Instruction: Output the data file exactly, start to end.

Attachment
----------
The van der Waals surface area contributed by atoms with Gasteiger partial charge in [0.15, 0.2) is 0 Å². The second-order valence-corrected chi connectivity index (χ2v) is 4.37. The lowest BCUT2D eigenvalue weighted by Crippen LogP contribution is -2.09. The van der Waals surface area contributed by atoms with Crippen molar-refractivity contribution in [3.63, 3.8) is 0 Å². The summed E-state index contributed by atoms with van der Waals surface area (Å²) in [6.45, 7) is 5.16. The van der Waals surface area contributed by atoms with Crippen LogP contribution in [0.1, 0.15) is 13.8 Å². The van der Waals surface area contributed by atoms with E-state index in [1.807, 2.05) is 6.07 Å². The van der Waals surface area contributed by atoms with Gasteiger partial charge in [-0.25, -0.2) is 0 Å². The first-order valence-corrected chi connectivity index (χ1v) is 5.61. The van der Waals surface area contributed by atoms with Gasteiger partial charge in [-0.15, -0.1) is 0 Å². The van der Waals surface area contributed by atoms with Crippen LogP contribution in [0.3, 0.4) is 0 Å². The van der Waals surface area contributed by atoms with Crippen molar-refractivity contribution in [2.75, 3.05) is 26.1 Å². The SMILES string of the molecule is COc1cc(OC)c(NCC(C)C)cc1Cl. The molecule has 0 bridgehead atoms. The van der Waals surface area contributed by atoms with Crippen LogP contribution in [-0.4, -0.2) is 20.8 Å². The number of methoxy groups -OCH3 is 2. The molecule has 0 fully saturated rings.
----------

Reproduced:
The van der Waals surface area contributed by atoms with Gasteiger partial charge in [0.15, 0.2) is 0 Å². The second-order valence-corrected chi connectivity index (χ2v) is 4.37. The lowest BCUT2D eigenvalue weighted by Crippen LogP contribution is -2.09. The van der Waals surface area contributed by atoms with Crippen molar-refractivity contribution in [3.63, 3.8) is 0 Å². The summed E-state index contributed by atoms with van der Waals surface area (Å²) in [6.45, 7) is 5.16. The van der Waals surface area contributed by atoms with Crippen LogP contribution in [0.1, 0.15) is 13.8 Å². The van der Waals surface area contributed by atoms with E-state index in [1.807, 2.05) is 6.07 Å². The van der Waals surface area contributed by atoms with Gasteiger partial charge in [-0.25, -0.2) is 0 Å². The first-order valence-corrected chi connectivity index (χ1v) is 5.61. The van der Waals surface area contributed by atoms with Gasteiger partial charge in [-0.15, -0.1) is 0 Å². The van der Waals surface area contributed by atoms with Crippen LogP contribution in [0.3, 0.4) is 0 Å². The van der Waals surface area contributed by atoms with Crippen molar-refractivity contribution in [2.75, 3.05) is 26.1 Å². The SMILES string of the molecule is COc1cc(OC)c(NCC(C)C)cc1Cl. The molecule has 0 bridgehead atoms. The van der Waals surface area contributed by atoms with Crippen LogP contribution in [-0.4, -0.2) is 20.8 Å². The number of methoxy groups -OCH3 is 2. The molecule has 0 fully saturated rings.